Merl S. Why the Soviet Union under Khrushchev and Brezhnev failed with the complex mechanization of agriculture: International aspects (1953–1986) // The Russian Peasant Studies. 2020. V.5. №4. P. 78-117.
The article provides archival evidence to the argument that complex mechanization after 1953 was a failure (Merl, 2020). International contacts were quickly restored after Stalin’s death. They made evident to what extent the Soviet Union had fallen behind the West in agricultural technology and reliability of machinery. The article describes how successfully the Ministry of Agriculture collected information on Western technology. Already in 1955, models of the Western agricultural machinery, seeds, highly productive breeds, chemicals, and feed were imported to be tested in the Soviet conditions. The expectation was that the Soviet industry would use this knowledge to improve the quality of its agricultural machinery, which would determine a significant decrease of labor input and costs, and an increase in productivity. However, only few advanced machines were delivered—with long delays—to the state and collective farms. There was no ‘green revolution’ that increased yields and agricultural productivity with scientific data. No bottle necks in provision of feed and transport, and in reduction of harvest losses were overcome between 1955 and the founding of Gosagroprom. The Gosplan and the State Committee of Science and Technology systematically ignored the decrees of the Central Committee and the Council of Ministers, following the Ministry of Agriculture’s recommendations to produce improved technology. They refused to give priority to the agricultural development for modernization of the outdated Soviet agricultural machinery industry would have required huge investment. Since the mid-1960s, the Ministry of Agriculture tried to make the block partners produce at least part of the machinery needed by the Soviet agriculture. These efforts also included the exchange of delegations with Western countries, the USSR’s participation in international agricultural organizations, the ordered by Khrushchev cooperation with ‘less developed’ countries and within the Comecon.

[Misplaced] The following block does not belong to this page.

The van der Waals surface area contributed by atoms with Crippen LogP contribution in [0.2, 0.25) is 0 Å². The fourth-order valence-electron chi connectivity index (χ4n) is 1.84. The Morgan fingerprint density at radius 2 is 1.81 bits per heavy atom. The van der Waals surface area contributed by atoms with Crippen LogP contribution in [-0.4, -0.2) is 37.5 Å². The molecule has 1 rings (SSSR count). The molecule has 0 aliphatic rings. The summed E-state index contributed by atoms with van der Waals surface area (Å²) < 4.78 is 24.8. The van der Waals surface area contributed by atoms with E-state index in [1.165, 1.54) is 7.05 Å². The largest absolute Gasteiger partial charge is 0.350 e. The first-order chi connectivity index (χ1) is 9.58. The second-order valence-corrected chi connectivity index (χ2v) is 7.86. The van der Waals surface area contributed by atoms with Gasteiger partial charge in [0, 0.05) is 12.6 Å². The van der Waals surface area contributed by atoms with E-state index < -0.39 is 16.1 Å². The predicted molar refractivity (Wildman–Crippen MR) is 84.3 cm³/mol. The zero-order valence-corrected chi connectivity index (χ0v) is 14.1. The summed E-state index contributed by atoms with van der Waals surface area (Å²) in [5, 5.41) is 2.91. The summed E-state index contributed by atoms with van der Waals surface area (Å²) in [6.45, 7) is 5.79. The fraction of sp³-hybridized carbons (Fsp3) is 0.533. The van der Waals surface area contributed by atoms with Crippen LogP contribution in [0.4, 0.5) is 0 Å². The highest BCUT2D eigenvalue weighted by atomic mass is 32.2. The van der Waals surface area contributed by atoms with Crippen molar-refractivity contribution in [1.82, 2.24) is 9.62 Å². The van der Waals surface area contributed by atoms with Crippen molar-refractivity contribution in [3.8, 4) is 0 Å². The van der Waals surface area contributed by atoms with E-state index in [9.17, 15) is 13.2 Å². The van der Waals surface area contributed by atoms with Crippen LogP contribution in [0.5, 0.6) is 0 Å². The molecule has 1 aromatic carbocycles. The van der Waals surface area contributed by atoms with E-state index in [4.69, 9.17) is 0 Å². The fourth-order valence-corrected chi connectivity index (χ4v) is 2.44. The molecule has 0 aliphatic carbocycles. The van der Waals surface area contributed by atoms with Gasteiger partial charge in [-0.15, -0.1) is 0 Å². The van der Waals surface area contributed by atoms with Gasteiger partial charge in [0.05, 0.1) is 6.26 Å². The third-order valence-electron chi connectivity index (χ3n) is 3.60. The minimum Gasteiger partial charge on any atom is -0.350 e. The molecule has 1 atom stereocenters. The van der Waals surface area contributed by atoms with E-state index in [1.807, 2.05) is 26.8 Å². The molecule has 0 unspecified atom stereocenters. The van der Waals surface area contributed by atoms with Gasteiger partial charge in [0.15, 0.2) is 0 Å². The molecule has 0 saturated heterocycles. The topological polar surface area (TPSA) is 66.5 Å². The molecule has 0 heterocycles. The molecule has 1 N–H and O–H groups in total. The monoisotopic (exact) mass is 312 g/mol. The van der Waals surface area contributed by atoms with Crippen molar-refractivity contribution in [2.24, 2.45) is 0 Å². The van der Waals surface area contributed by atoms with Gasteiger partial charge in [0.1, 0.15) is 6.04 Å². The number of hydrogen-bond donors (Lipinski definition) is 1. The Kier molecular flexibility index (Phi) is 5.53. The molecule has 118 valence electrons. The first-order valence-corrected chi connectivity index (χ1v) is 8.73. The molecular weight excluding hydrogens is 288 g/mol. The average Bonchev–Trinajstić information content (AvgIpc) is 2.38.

agricultural modernization, complex mechanization, Western technology, socialist industrialized agriculture, agricultural labor productivity, agricultural machinery, research cooperation, international agricultural associations, Khrushchev, Brezhnev
About the author
Merl Stephan, Dsc (History), Professor, Bielefeld University. 25 Universitätsstr., 33615, Bielefeld, Germany.